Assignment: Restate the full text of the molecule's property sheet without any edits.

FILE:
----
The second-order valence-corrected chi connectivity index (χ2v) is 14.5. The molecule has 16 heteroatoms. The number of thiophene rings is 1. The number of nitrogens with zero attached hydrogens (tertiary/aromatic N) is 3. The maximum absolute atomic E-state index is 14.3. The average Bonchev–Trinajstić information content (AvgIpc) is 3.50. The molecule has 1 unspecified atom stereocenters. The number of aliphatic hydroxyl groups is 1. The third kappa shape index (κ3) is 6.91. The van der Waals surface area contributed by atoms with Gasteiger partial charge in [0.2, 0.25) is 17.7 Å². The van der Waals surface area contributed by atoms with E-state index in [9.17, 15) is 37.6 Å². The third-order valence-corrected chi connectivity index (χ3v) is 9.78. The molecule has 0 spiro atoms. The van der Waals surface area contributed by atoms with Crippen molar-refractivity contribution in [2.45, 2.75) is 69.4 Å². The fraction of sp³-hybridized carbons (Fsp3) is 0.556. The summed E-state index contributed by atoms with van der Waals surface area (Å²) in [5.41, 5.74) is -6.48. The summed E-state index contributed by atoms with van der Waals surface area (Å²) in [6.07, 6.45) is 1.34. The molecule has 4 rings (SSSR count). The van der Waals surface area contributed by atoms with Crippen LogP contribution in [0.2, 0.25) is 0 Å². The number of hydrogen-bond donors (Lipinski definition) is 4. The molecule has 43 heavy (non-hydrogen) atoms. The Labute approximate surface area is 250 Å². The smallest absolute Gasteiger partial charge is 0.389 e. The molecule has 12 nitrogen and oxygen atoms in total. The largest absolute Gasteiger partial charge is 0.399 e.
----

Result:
The second-order valence-corrected chi connectivity index (χ2v) is 14.5. The molecule has 16 heteroatoms. The number of thiophene rings is 1. The number of nitrogens with zero attached hydrogens (tertiary/aromatic N) is 3. The maximum absolute atomic E-state index is 14.3. The average Bonchev–Trinajstić information content (AvgIpc) is 3.50. The molecule has 1 unspecified atom stereocenters. The number of aliphatic hydroxyl groups is 1. The third kappa shape index (κ3) is 6.91. The van der Waals surface area contributed by atoms with Gasteiger partial charge in [0.2, 0.25) is 17.7 Å². The van der Waals surface area contributed by atoms with E-state index in [9.17, 15) is 37.6 Å². The third-order valence-corrected chi connectivity index (χ3v) is 9.78. The molecule has 0 spiro atoms. The van der Waals surface area contributed by atoms with Crippen molar-refractivity contribution in [2.45, 2.75) is 69.4 Å². The fraction of sp³-hybridized carbons (Fsp3) is 0.556. The summed E-state index contributed by atoms with van der Waals surface area (Å²) in [5.41, 5.74) is -6.48. The summed E-state index contributed by atoms with van der Waals surface area (Å²) in [6.07, 6.45) is 1.34. The molecule has 4 rings (SSSR count). The van der Waals surface area contributed by atoms with Crippen LogP contribution in [0.2, 0.25) is 0 Å². The number of hydrogen-bond donors (Lipinski definition) is 4. The molecule has 43 heavy (non-hydrogen) atoms. The Labute approximate surface area is 250 Å². The smallest absolute Gasteiger partial charge is 0.389 e. The molecule has 12 nitrogen and oxygen atoms in total. The largest absolute Gasteiger partial charge is 0.399 e.